Monday, January 25, 2010

Snippets/ Mail Today, January 25, 2010

Mulayam’s support base set to shrink

MORE and more, the Samajwadi Party is beginning to look like the Cheshire cat in Alice in Wonderland . The leadership’s grin remains intact, but everything else has fallen apart or disappeared. The last couple of years have been forgettable for Mulayam Singh Yadav electorally and as the party now begins to resemble a family run fiefdom, the downhill slide has picked up speed. The death last week of the affable Janeswar Mishra, the Brahmin face of the SP, comes close on the heels of the palace coup in Etawah that saw the departure of Amar Singh. With both the Brahmin and Thakur leaders out of the party, its impact is being assessed. Now Mulayam has the daunting task of wooing or retaining the few Rajputs and Brahmins left in the SP. Amar’s departure just three days before the council elections created enough confusion among the higher and middle level leaders of the SP. The party had fielded only five candidates in 36 seats and managed to win just one.

Rajputs are particularly angry because Amar Singh was not only one among them but also the only leader with nationwide visibility that the party had; the rest were at best, constituency- level leaders who had no say in the party affairs. With his cross party friends and vast business and other contacts, Amar Singh had given the one- state party a reach beyond the borders of Uttar Pradesh.

During the Mulayam regime in 2003- 07 period, there were violent Yadav- Thakur clashes in eastern UP and when the police seemed to be working in tandem with the Yadavs, it was he who raised the issue with Mulayam and restored order. The SP currently has 14 Rajput MLAs in the assembly, three in the council and four Rajput MPs. Insiders tell me many of them are beginning to feel “ uncomfortable” in the SP as they fear they will be targeted for being “ Amar Singh's men”. With the SP firmly in the grip of Mulayam, brothers Shivpal and Ram Gopal and son Akhilesh, its next poll slogan may well be “ I Me, Mine”.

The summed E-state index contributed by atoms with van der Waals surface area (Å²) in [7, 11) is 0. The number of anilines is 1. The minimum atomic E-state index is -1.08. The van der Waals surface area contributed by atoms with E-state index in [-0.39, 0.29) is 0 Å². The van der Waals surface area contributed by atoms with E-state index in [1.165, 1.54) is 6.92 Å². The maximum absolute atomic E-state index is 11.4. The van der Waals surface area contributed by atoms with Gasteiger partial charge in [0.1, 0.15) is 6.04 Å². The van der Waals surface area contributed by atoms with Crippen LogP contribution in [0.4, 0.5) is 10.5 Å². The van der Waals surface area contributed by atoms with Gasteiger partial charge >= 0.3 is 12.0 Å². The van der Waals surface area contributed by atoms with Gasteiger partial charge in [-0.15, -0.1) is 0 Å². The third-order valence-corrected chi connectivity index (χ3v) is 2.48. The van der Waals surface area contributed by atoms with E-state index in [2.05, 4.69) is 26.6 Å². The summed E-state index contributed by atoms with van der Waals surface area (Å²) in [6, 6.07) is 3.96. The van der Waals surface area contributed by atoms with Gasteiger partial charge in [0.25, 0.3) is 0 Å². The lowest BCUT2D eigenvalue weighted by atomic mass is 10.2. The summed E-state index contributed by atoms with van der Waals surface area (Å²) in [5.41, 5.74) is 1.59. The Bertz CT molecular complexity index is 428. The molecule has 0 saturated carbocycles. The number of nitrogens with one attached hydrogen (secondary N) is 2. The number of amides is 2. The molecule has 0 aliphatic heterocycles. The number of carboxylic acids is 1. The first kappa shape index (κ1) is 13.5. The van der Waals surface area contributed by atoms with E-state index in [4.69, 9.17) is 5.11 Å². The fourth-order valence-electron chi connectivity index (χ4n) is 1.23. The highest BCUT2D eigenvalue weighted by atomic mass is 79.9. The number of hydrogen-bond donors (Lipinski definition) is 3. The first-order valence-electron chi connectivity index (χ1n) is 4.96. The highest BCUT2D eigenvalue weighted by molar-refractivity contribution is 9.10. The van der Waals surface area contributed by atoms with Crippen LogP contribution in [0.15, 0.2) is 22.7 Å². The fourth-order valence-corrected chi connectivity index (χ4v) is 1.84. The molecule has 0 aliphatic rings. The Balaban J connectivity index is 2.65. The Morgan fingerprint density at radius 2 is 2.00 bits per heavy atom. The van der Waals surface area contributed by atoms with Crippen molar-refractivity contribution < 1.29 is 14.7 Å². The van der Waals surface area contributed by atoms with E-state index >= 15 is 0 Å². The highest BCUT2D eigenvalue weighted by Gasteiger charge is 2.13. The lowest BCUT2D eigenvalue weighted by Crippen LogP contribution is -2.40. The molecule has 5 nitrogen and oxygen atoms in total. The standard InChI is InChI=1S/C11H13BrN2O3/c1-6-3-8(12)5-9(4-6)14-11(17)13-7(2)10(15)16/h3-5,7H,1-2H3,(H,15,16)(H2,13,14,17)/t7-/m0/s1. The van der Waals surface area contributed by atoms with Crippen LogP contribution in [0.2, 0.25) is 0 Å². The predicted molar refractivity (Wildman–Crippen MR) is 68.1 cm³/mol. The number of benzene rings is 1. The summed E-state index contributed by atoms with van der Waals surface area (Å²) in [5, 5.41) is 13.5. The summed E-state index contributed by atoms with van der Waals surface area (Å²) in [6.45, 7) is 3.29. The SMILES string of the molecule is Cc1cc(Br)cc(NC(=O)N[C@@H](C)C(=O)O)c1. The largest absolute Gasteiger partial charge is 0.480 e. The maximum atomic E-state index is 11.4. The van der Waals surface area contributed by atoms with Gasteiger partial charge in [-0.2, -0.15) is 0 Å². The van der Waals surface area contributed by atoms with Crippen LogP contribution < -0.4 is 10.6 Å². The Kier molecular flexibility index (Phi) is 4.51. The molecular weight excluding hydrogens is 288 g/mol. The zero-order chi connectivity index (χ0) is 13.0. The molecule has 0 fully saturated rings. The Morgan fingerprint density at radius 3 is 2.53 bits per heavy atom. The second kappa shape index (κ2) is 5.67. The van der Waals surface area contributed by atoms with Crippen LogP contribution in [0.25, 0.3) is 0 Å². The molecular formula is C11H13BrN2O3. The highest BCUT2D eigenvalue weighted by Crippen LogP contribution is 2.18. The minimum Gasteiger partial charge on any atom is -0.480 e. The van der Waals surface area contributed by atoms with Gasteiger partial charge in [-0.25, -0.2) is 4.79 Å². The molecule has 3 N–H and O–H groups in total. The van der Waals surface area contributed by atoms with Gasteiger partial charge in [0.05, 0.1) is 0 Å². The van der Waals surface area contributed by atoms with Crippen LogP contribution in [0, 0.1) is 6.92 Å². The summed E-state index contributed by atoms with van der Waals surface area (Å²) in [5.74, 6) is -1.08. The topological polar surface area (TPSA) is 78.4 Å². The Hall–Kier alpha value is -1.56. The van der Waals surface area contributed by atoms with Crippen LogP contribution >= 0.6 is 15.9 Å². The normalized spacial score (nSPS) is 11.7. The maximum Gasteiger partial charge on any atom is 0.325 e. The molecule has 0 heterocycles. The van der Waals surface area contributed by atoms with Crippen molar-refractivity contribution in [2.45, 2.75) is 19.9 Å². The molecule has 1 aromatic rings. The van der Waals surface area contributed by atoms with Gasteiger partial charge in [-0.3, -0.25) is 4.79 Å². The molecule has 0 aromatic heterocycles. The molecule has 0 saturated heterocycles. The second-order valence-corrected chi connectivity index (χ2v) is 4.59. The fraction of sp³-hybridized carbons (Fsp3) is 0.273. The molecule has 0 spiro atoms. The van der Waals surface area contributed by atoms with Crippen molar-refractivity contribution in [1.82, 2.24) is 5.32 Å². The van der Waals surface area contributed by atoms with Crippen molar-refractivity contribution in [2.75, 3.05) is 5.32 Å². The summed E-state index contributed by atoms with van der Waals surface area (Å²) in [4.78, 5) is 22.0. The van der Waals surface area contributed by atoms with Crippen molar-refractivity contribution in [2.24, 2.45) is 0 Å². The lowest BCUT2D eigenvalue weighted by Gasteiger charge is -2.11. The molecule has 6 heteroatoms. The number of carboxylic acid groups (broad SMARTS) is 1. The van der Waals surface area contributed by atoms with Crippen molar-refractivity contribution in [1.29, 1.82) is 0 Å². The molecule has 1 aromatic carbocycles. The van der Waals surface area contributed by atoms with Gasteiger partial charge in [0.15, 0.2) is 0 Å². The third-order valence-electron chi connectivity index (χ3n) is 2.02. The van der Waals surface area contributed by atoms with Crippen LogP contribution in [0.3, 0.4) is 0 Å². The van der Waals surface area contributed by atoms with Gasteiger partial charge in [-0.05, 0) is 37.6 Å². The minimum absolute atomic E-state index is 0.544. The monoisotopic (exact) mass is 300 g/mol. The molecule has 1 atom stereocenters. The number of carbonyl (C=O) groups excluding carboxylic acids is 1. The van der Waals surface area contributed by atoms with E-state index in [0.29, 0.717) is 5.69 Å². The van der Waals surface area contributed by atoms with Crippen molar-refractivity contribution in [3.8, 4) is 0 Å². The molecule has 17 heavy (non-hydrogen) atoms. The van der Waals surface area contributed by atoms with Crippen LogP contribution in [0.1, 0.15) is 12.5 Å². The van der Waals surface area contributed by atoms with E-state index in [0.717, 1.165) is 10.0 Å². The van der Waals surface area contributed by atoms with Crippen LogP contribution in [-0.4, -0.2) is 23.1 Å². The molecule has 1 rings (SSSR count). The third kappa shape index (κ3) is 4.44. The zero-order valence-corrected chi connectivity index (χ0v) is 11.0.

FOR years, Sharad Pawar’s reputation as one of the country’s efficient administrators has preceded him. But with prices going through the roof despite robust agricultural growth and record procurement, they are all targeting one man: the Agriculture Minister. His reputation as an efficient Minister now lies in tatters . But Pawar’s counter is this: “ I have been in politics for 50 years. This is the first time I have seen that price rise is being linked only to the Agriculture Ministry”.

He is intrigued why nobody is pointing fingers at the railway ministry which, because of fog over north India, has put restrictions on movement of goods trains because of which prices of everyday goods as well as materials like steel and cement have risen sharply.

Pawar feels that he is a victim of internal politics of the Congress which incidentally has not defended the minister on this issue. He is even upset about rumours over his health allegedly being promoted from certain Congress quarters. Recently, he excused himself from a cabinet meeting after his agenda was gone because of a bad toothache. That was enough for the rumours to swirl again. His followers want him to hit back, but the man swears by collective responsibility. So I know he won’t.

Why did Mamata miss the funeral?
MAMATA Banerjee’s penchant for theatricals is legendary but I am sure even the most ardent of her Trinamool supporters have been left red faced by her antics at the funeral of the Marxist veteran Jyoti Basu last week. A funeral is an occasion when even sworn enemies gather in silence and maybe keep a safe and dignified distance. Everyone knows that Mamata views a communist in the same manner that a bull looks at a red rag.

But someone ought to tell the lady that her responsibilities as a minister in the union government far outweigh the irresponsibility that come with being leader of the Trinamool Congress. Reports have it that she boycotted the funeral because she believed Prime Minister Manmohan Singh was cosying up to Buddhadeb Bhattacharjee, the man she hopes to replace at Writers Building after the assembly elections next year.
It was nothing of the sort. Protocol dictates that when the prime minister visits a state, the local chief minister must be present at all public functions. The two may have done nothing more than exchange pleasantries, but conspiracy buffs in the Trinamool seem to have convinced Mamata that they were hatching something. It now appears that the real reason was something else.

Rumours doing the rounds suggest Mamata wanted to accompany Sonia Gandhi in her car for the funeral but the elite Special Protection Group would have nothing of it. Mamata is then said to have demanded that she be allowed to travel in one of the many cars that formed the SPG convoy but was politely told by an officer that the rulebook did not allow such free rides. She is then said to have had a running verbal feud with the leader of the commando group before finally walking away in a huff, but not before accusing the SPG of trying to keep her away from Sonia. In the months to come, Mamata can be expected to spin many such conspiracy theories that will fascinate Bengalis, at least until the assembly elections next year.

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